In addition, Turkish President Recep Tayyip Erdoğan expressed hope in March that trilateral talks between Turkey, France and Italy to co-produce the European air and missile defense system SAMP/T, built by Eurosam, would resume after the French elections in April. In the same optimism, Foreign Minister Mevlüt Çavuşoğlu said in late March that Italy and France were now considering “more seriously” to co-produce SAMP/T systems in Turkey.

Meanwhile, Britain has taken steps to ease Turkey’s return to the Western supply system. Turkish Deputy Foreign Minister Faruk Kaymakcı said in February that Britain had lifted a ban on arms sales to Turkey, imposed after a unilateral Turkish offensive in northern Syria in 2019. The easing of trade restrictions has been kept secret from the public, and some observers say Canada may follow.

But most Western restrictions remain in place. For example, the Czech Republic, Finland, the Netherlands, Norway, Spain and Sweden have imposed comprehensive arms embargoes on Turkey since 2019 due to its military interventions in Syria. France imposed restrictions on a range of defense and aviation subsystems, and Italy banned the sale of certain products. Germany has suspended plans to sell engines to power the Altay, Turkey’s first indigenous main battle tank being built.

“Turkey’s careful balance between its NATO allies and Russia has generally been recognized in the West, sometimes with much praise. How Turkey maneuvers between the opposing interests of the West and Russia in the near future will shape the West’s appetite for Turkey’s return to its supply system,” said analyst Ozgur Eksi. defense in Ankara.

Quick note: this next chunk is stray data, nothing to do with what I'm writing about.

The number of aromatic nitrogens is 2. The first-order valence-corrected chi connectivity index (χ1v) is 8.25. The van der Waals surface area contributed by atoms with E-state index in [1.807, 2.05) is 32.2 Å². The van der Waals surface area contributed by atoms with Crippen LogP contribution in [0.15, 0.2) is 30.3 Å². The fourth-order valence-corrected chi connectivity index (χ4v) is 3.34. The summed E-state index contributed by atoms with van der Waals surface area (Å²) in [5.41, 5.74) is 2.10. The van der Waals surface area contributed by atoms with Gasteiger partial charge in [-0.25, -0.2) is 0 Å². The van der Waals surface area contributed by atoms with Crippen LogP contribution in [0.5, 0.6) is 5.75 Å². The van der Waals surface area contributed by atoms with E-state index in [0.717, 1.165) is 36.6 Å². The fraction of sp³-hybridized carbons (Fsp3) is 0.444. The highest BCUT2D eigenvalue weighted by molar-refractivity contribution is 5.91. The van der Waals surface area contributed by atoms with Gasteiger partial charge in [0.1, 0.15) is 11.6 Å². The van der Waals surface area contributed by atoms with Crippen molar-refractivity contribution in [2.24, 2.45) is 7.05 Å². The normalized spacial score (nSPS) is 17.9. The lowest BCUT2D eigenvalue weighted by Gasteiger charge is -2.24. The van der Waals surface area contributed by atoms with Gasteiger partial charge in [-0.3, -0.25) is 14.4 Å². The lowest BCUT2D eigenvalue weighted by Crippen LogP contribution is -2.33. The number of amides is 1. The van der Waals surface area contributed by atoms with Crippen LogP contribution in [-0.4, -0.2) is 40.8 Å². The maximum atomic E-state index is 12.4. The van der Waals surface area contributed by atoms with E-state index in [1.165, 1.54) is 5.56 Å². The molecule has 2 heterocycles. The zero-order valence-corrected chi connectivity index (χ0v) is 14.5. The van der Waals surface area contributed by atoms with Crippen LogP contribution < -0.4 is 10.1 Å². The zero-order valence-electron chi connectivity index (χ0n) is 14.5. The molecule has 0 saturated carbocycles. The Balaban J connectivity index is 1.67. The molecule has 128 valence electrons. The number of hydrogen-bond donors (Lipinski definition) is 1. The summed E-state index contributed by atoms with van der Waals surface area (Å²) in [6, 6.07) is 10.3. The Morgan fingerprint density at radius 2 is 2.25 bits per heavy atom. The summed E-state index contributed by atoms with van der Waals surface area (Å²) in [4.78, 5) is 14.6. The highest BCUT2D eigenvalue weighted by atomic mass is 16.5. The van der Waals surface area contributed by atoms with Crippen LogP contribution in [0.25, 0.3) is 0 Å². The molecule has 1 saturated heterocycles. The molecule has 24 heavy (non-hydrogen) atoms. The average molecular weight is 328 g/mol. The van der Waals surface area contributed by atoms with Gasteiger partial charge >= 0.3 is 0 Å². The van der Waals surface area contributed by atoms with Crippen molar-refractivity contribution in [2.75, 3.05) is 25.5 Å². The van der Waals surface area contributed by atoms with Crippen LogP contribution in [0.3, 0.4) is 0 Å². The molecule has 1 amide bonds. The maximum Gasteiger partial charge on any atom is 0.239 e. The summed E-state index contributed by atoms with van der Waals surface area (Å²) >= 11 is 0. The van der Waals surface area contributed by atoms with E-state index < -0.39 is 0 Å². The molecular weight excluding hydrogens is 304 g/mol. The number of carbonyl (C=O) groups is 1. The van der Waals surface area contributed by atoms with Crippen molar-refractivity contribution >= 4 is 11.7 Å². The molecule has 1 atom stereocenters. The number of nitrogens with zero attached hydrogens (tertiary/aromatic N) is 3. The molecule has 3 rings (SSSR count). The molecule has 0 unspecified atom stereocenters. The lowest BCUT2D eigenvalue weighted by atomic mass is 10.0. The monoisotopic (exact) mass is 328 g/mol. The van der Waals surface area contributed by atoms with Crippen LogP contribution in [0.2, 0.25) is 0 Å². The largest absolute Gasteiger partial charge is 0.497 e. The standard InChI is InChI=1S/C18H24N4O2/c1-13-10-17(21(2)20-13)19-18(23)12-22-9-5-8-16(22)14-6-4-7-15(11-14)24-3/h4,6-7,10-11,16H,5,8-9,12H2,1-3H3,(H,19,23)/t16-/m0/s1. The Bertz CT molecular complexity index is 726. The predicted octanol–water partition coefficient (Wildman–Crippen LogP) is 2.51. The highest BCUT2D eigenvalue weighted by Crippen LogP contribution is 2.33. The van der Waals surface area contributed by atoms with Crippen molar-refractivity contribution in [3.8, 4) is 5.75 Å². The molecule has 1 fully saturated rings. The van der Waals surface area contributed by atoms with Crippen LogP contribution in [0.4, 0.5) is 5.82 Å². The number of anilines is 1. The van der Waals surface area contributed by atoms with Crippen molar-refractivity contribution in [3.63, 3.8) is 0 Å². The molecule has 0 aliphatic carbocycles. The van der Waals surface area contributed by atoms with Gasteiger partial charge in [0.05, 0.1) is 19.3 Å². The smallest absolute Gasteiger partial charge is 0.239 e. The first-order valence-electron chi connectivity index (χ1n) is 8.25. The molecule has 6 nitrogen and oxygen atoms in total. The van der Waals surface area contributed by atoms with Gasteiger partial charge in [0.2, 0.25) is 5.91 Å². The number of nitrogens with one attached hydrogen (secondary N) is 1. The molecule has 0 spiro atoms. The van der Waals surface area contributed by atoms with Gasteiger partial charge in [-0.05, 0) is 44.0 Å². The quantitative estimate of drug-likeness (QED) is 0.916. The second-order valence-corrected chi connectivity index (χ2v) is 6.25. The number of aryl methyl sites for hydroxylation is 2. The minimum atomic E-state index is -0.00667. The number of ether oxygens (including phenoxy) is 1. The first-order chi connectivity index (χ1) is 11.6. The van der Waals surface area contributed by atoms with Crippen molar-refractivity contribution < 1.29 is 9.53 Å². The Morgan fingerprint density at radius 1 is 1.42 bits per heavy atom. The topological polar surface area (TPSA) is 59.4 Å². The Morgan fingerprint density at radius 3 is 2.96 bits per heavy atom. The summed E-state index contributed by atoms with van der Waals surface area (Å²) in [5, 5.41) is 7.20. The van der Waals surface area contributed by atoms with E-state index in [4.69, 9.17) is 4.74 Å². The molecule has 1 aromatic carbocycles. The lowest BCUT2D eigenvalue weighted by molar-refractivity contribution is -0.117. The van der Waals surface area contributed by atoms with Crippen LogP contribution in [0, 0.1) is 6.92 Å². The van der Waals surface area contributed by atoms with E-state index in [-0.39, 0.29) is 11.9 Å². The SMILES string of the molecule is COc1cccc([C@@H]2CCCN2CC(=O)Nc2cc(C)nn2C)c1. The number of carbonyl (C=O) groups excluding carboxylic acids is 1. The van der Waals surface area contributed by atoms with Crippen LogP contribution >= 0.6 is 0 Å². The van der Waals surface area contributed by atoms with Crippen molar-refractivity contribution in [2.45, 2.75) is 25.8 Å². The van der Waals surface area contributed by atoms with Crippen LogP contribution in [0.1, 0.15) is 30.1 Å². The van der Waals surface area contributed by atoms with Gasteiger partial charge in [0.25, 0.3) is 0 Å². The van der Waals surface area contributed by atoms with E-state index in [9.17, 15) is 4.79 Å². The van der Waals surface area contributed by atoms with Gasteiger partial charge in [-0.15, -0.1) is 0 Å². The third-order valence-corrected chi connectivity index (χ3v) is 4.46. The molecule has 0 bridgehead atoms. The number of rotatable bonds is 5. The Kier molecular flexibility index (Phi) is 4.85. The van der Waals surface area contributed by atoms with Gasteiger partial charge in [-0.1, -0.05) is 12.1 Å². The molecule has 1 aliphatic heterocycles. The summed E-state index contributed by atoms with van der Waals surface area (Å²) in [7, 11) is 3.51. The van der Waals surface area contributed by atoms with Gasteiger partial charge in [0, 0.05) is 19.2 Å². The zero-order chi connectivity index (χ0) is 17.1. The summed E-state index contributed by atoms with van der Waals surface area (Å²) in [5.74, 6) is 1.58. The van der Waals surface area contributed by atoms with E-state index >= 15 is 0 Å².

Some Western diplomats believe Erdoğan could try to use Turkey’s NATO veto to reset supply relations with the West. He said on May 13 that his country was “not in favor” of Finland and Sweden joining the alliance, indicating that Turkey could use its membership to veto the admission of the two. country. The issue was not resolved at press time.

“The Turks seem to be preparing for a difficult negotiation process, which could include the transfer of certain weapon systems,” a US diplomat said in Ankara.

Russia’s aggression in Ukraine has prompted Finland and Sweden to reconsider their traditions of military non-alignment.

Eksi said that due to the war in Ukraine, Turkey is unlikely to consider touching a major arms deal with Russia that was previously on the table. “This includes any Turkish intention to purchase Russian-made Su-35 or Su-57 aircraft,” he said.

Erdoğan previously said Turkey was interested in buying the Russian-made fighter jets.

Burak Ege Bekdil is Turkey correspondent for Defense News. He has written for Hurriyet Daily News and worked as Ankara bureau chief for Dow Jones Newswires and CNBC-e television. He is also a member of the Middle East Forum and writes regularly for the Middle East Quarterly and the Gatestone Institute.